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Space Science

Astronomers Find Planet Barely Larger Than Earth's Moon 71

Posted by Soulskill
from the that's-no-planet dept.
The Bad Astronomer writes "A team of astronomers has announced the discovery of the smallest exoplanet orbiting a Sun-like star yet found: Kepler-37b, which has a diameter of only 3865 kilometers — smaller than Mercury, and only a little bigger than our own Moon. It was found using the transit method; as it orbits its star, it periodically blocks a bit of the starlight, revealing its presence (abstract). Interestingly, the planet has been known for some time, but only new advances in asteroseismology (studying oscillations in the star itself) have allowed the star's size to be accurately found, which in turn yielded a far better determination of the planet's diminutive size. Also, the asteroseismology research was not funded by NASA, but instead crowd funded by a non-profit, which raised money by letting people adopt Kepler target stars."
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Astronomers Find Planet Barely Larger Than Earth's Moon

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  • by maxwell demon (590494) on Wednesday February 20, 2013 @03:52PM (#42958765) Journal

    A planet or a dwarf planet?

    I mean, if Pluto is not allowed to be a planet, then why should such a small object be labelled as one?

  • Re:NASA (Score:4, Insightful)

    by houstonbofh (602064) on Wednesday February 20, 2013 @04:02PM (#42958851)
    There is a lot of space travel we can do before we have to, or able to, go interstellar.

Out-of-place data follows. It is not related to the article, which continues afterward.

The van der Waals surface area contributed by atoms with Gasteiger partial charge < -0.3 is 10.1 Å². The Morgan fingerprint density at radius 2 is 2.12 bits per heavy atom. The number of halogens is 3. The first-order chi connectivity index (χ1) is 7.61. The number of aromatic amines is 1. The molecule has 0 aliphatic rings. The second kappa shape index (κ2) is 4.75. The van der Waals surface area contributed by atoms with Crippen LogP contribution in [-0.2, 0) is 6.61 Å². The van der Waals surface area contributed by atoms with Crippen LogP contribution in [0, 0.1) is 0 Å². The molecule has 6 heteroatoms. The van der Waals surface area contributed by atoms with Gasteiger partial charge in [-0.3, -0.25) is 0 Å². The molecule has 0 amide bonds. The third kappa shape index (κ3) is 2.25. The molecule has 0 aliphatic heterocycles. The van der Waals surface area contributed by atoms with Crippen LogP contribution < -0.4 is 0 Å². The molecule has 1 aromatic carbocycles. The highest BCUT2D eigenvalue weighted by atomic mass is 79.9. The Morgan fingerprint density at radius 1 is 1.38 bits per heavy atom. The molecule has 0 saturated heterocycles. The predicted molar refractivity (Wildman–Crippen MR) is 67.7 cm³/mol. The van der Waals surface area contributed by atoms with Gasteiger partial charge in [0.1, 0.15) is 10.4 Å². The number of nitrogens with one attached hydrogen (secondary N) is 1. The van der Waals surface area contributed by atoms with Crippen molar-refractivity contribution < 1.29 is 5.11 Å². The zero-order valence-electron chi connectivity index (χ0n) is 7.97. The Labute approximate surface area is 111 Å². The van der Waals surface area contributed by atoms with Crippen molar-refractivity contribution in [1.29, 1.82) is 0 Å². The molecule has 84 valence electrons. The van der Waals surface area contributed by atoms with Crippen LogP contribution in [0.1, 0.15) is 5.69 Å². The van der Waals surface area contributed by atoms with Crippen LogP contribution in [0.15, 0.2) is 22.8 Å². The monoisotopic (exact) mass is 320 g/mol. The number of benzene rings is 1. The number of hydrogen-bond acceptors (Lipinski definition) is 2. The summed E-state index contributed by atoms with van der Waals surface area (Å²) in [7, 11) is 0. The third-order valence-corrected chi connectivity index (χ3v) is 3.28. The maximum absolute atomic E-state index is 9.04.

• Re:NASA (Score:5, Insightful)

    by Mindcontrolled (1388007) on Wednesday February 20, 2013 @04:16PM (#42958967)
    Yup. If only NASA were gone, the crowd funders would have discovered the planet using data from their own frigging telescope, instead of NASA's Kepler. And call me when the "asteroid miners" produce anything but vaporware. Meanwhile, NASA is doing meaningful science.
  • Re:NASA (Score:3, Insightful)

    by osu-neko (2604) on Wednesday February 20, 2013 @04:40PM (#42959307)

    First asteroid mining, and now this. Once NASA is completely out of the way the Space Age can actually begin.

    NASA is not standing in anyone's way. Someday NASA will be surpassed and ultimately be made obsolete, but it is not in any way an impediment. Quite the contrary, it's NASA's shoulders that this and the other accomplishments are currently standing up upon.

  • by osu-neko (2604) on Wednesday February 20, 2013 @04:59PM (#42959577)

    I mean, if Pluto is not allowed to be a planet, then why should such a small object be labelled as one?

    Shhh ... people might hear you and think you're making sense.

    We can't have that.

    One would hope not. It's annoying when ignorant drivel is modded "insightful" here. Just because "people hear you and think you're making sense" doesn't mean you actually are...

    I have respect for people who think Pluto should still be considered a planet... assuming they also think Eris should be a planet, and long before Pluto was demoted, were upset about the fact that Ceres is not considered a planet. It's the knuckle-dragging morons who are upset about Pluto but never were bothered by Ceres not being a planet that need to get a freakin' clue. If you had no problem with Ceres not being considered a planet, you shouldn't have any problem with the fact that Pluto isn't, either.

The reason that every major university maintains a department of mathematics is that it's cheaper than institutionalizing all those people.

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